In the NFL, there’s an old adage: if you have two quarterbacks, you actually have none. Super Bowl Champion Philadelphia Eagles aside, that truism generally holds; any quarterback worth his salt should find a way to separate himself from the competition.
Not long ago, the Sixers had a similar situation in terms of centers. In three consecutive drafts from 2013-15, the team selected a big man with its first pick in the draft, in addition to grabbing Richaun Holmes early in the 2015 second round. With four centers vying for rotation time, it would be impossible for all of these players to be developed appropriately. As a result, we had the Nerlens Noel as power forward experiment, and the weeks when either Noel or Jahlil Okafor was given a pre-determined DNP-CD. A reserve center receiving a standing ovation for checking into the game is not a normal situation.
Now, Joel Embiid has a mostly healthy season behind him. (Quickly heads to a lumber yard and knocks on every wood imaginable. Returns.) Philadelphia has its franchise player in the pivot, and with Friday’s trade of Richaun Holmes to Phoenix, all the others have blown away like chaff in the wind. In hindsight, the center position wasn’t quite as stacked as it first appeared.
The most notable part of Nerlens Noel’s career has been his halftime hot dog. He just signed a 1 + 1 deal with Oklahoma City for less than $2 million per year.
Jahlil Okafor probably wishes an offer for $2 million per year was available to him. The former Duke big man has drawn zero interest in the free agent market this summer. He may have much more time to watch movies in his immediate future.
Richaun Holmes is still looking for a basketball situation where he sees consistent playing time. Having traded for him, Phoenix is obviously intrigued by Holmes’ potential (although the price of cash considerations was as low as these things get), but it remains to be seen how much time he’ll see behind first overall pick DeAndre Ayton and Tyson Chandler, who is still around making $13.6 million this season.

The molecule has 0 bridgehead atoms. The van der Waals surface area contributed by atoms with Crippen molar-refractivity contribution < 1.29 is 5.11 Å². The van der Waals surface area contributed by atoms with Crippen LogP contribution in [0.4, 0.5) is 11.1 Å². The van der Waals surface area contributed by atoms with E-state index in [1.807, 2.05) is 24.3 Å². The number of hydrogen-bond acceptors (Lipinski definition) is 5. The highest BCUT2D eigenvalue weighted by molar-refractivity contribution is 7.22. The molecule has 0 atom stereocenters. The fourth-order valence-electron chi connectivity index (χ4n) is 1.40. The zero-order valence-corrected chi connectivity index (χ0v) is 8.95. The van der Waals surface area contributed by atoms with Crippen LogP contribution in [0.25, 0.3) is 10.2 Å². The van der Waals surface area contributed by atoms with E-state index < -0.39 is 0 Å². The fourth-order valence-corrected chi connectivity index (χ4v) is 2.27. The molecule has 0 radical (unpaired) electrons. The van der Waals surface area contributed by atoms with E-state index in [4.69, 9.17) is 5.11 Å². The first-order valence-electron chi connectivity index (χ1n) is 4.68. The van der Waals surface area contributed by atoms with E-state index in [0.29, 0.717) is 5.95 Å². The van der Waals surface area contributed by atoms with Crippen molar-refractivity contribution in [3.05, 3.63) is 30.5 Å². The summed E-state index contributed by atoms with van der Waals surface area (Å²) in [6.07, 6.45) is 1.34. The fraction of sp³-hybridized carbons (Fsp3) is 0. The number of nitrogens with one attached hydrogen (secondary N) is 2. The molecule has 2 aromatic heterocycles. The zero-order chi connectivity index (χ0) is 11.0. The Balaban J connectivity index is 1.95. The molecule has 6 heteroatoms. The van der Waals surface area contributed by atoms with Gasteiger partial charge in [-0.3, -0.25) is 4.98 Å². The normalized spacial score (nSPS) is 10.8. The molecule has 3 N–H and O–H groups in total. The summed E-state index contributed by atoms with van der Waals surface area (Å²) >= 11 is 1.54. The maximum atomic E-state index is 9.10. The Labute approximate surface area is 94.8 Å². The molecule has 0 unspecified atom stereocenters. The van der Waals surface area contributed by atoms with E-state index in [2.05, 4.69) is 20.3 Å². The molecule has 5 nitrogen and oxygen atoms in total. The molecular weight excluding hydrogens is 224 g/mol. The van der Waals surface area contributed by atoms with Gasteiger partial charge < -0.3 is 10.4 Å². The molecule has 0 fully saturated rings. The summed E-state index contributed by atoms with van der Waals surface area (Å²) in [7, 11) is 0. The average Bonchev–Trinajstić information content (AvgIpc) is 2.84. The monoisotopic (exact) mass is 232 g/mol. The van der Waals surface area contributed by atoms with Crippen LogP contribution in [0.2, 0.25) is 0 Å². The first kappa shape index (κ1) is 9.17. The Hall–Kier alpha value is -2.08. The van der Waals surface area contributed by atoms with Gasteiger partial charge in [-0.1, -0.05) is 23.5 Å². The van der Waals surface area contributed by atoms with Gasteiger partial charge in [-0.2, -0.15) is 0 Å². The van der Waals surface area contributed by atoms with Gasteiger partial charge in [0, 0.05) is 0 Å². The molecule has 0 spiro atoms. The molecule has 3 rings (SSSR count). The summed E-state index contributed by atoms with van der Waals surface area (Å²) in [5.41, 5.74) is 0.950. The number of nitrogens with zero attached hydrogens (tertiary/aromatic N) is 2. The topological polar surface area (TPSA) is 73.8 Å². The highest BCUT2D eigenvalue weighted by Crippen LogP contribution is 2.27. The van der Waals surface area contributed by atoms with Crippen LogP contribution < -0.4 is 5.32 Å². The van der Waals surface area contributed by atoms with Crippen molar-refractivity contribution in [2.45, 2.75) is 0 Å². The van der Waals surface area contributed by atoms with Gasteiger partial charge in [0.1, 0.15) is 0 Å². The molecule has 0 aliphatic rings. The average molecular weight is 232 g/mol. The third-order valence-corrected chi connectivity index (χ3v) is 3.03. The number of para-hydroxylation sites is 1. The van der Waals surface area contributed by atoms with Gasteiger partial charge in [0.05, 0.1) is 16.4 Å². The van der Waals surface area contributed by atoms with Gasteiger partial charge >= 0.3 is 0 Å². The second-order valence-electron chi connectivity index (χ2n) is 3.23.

While it’s understandable that the center situation has sorted itself out as it has, there’s no question Philadelphia failed to maximize returns on what was once perceived to be a veritable stable of talented big men. Noel, Okafor, and Holmes were all traded at the nadir of their value. At earlier points, all three players were rumored to be worth substantial draft picks in a deal.
Instead, Noel was shipped out for a guy the Sixers just gave away as salary filler (Justin Anderson) and second round picks. Okafor himself was salary filler in a deal for a guy the team soon after released (Trevor Booker). Holmes was traded for cash. Unless Dallas’ 2020 second round pick turns into a serviceable player, it’s likely Philadelphia extracted nothing of value from their “too many centers” situation.
Realistically, these players were in Philadelphia across three different management regimes, so it’s tough to know exactly how to assign blame for a non-existent return. While some believe ownership pressured Sam Hinkie into the Okafor selection, the fact remains that the situation was originally created under his watch. Bryan Colangelo waited too long to pull the trigger on any deals and the “fake” first-rounder from Dallas was a galling attempt at misdirection (although not exactly surprising given the later burner account reveals). It’s hard to blame Brett Brown for being thrust into a temporary role with zero front office experience, but the latest moves to clear roster spots represented rather uncreative uses of resources.
These moves on the margins do matter, but the most crucial part of building a contender in the NBA is finding franchise players. The Sixers appear to have two of them, so while it’s sensible to wring our hands over missed opportunities, the franchise is still in a position the vast majority of the league would envy. Philadelphia no longer has “too many centers”, but they do have “the center”. That’s enough.